Monday, June 14, 2021
If you watched boxing legend Floyd Mayweather's exhibition bout against YouTuber Logan Paul, you should not have been disappointed. That's because your expectations should have been very low. I know very little about boxing, but I learned in researching this piece that Mayweather is a boxer, not a puncher, so he was unlikely to injure Logan Paul dramatically. Logan Paul, on the other hand, although nearly twenty years younger and far bigger, was unlikely to land any clean blows on Mayweather. And that is what ensued. Mayweather landed nearly twice as many punches while throwing about half as many. Paul demonstrated that he could take a punch and that he, quite literally, has thick skin, which likely serves him well in his line of work.
But there is one area in which the exhibition match delivered quite the wallop: contractual controversy. This fight, after all, was about making money. According to legalreader.com, Mayweather sued the fight's promoter, PAC Entertainment Worldwide, when he did not receive an initial payment of $30 million, a portion of his guaranteed $100 million take, which was due in March. The fight was supposed to take place in Dubai, but PAC could not pull that off. Mayweather claimed that PAC's breach meant that he no longer had to perform and he was owed $122.6 million. For that amount of money, I too would be willing to not fight Logan Paul. The fight occurred in Miami last week, organized by a different promoter.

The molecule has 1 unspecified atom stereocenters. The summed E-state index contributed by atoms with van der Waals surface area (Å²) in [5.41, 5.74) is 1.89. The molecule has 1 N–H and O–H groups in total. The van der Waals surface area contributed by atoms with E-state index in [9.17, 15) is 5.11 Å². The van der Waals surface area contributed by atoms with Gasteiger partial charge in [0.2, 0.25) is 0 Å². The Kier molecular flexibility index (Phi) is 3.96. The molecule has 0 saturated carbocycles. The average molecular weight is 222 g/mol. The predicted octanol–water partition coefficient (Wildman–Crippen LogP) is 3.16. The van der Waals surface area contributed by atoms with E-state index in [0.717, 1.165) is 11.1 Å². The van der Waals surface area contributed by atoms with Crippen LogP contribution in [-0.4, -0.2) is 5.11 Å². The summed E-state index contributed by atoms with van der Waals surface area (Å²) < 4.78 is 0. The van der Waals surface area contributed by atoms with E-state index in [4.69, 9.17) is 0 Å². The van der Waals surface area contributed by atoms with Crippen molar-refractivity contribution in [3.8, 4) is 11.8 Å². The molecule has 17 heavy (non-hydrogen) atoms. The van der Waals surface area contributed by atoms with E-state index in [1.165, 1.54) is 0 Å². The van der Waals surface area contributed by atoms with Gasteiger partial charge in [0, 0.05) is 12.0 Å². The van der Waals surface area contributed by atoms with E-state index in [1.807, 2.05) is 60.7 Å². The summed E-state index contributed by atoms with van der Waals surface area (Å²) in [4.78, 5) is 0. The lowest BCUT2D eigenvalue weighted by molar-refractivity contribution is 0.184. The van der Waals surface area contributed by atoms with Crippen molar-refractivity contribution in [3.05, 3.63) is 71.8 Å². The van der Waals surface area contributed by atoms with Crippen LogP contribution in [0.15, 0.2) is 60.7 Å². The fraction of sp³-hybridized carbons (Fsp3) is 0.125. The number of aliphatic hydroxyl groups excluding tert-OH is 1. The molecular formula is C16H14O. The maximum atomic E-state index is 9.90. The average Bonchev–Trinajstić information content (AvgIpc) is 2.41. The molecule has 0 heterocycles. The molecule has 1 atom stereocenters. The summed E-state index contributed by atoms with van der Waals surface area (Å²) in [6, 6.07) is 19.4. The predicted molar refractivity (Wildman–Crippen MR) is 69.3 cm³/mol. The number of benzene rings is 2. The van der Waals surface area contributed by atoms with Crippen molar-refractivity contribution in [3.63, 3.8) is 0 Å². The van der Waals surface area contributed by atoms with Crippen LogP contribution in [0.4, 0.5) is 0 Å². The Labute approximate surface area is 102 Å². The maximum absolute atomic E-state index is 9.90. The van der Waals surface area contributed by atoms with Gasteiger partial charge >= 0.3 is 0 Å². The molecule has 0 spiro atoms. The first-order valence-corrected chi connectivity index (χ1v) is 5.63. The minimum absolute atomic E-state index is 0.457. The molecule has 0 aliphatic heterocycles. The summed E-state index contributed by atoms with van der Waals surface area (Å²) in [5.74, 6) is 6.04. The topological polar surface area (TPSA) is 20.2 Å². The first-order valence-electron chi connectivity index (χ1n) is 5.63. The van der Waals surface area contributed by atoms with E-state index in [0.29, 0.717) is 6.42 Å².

Whether and how much Mayweather can recover may turn on his take from the June 6th event. Presumably Mayweather was only going to fight Logan Paul once. Whatever he made will be subtracted from his provable damages as mitigation. We'll see if we hear more about this in the coming months.
H/T to ContractsProf Blog Intern Alyssa Cross (left) for research on this post.